Fantasy, Fiction, Fact: Magic and Realism in Sirshendu Mukhopadhyay’s The Ghost of Gosain Bagan
The Ghost of Gosain Bagan,by Shirshendu Mukhopadhyay; Translated from the original Bengali by Nirmal Kanti Bhattacharjee; Ponytale Books, Kolkata, India; 2008; P. 117; ISBN:13: 978-81-905748-2-2
It is a truth universally acknowledged that children’s fiction intended for young readers belonging to well-demarcated age groups that fall under pre-school, primary school and middle school categories is often consumed with amazing hunger by adult readers. Ponytale Books has pegged The Ghost of Gosain Bagan in the 10+ category. The publishers clearly define the agenda of their “publishing programme” by introducing themselves as a “specialist children and young adult imprint” and also state carefully that
“Ponytale Books caters to 8 to 13 age group. Ponytale Books focuses on publishing quality original books that not only entertain and inform, but also subtly educate about universal values, Indian history, culture and tradition in a rapidly globalising world.”
But there is an element of supreme irony embedded within the rubric of this literary genre, if we assume that kid lit or children’s literature is intended exclusively for child readers. It is an accepted norm that fiction written for adult readers will invariably be written by adult writers. But adult writers also invariably write fiction intended for children. We are still not sure whether child authors will be able to write for their peers and find publishers too. Therefore, due to adult authorship, often children’s literature becomes instructional manuals, internalizing an awareness programme that can be overt or covert depending upon the narratorial skills of the creative writer. The hegemonic control of the adult author on the child’s empirical and epistemic exposure and responses however is a matter of debate that cannot be resolved easily. The instruction cum entertainment mode of creative writing for children is instilled with a noble urge to motivate and inspire young minds to scale new heights of achievement and become socially and morally integrated individuals. In this respect, the role of children’s literature is one of great significance as it involves a sense of social and cultural responsibility contributing immensely to the knowledge system. Translations of local language texts into the global language (English) are an enriching experience, enabling a process of cultural cross-fertilization as it introduces the local to the global.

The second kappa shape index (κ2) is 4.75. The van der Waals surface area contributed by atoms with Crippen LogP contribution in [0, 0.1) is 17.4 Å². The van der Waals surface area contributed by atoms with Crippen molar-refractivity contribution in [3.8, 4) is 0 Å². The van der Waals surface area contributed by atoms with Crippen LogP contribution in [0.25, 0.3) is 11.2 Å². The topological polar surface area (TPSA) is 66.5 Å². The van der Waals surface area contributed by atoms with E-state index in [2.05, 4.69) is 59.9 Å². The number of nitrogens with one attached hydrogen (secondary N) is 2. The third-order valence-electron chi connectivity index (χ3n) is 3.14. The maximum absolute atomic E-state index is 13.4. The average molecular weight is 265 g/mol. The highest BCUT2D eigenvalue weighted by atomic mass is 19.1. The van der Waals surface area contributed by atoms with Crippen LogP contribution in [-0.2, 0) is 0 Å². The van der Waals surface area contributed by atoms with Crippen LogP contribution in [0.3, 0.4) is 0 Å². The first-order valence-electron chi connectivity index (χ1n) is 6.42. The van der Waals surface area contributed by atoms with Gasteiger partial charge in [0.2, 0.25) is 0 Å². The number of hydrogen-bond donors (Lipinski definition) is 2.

Cover of the Bengali book
The question that next arises is-- who is the target reader of such translated texts? Will it be Bengali/Indian urban children studying in English medium schools? Can they identify their presumably cosmopolitan English speaking math teacher with Mukherjee’s fascinating Karalibabu? Will the readers be the progeny of the non-resident Bengali/Indians scattered throughout the world? In this context, the remoteness of the world of Burun increases a thousand-fold when compared to the physical and social environment of NRI/PIO children. Moreover, the adult writer’s propensity of involving various adult characters into the children’s texts to play key roles can be challenging for children but attractive for adult readers of children’s fiction. In Mukherjee’s text, as the ghosts are adult ghosts, these ubiquitous spirits contribute to the alienation effect of the text. Children enjoy the roles played by bumbling adults, evil adults, good but eccentric adults rather than sermonizing adults and in this respect The Ghost of Gosain Bagan will not disappoint young readers. However, one cannot fail to notice how male dominated the text is throughout its 117 pages. Except for cursory references to Burun’s mother and sister Beli and that ragged stereotype “womenfolk started crying in both the households” (p. 92) after it was reported that Burun and Bhutum were truly missing, all the fictional characters are either male children or adult males, even the ghosts in the text are all male ghosts.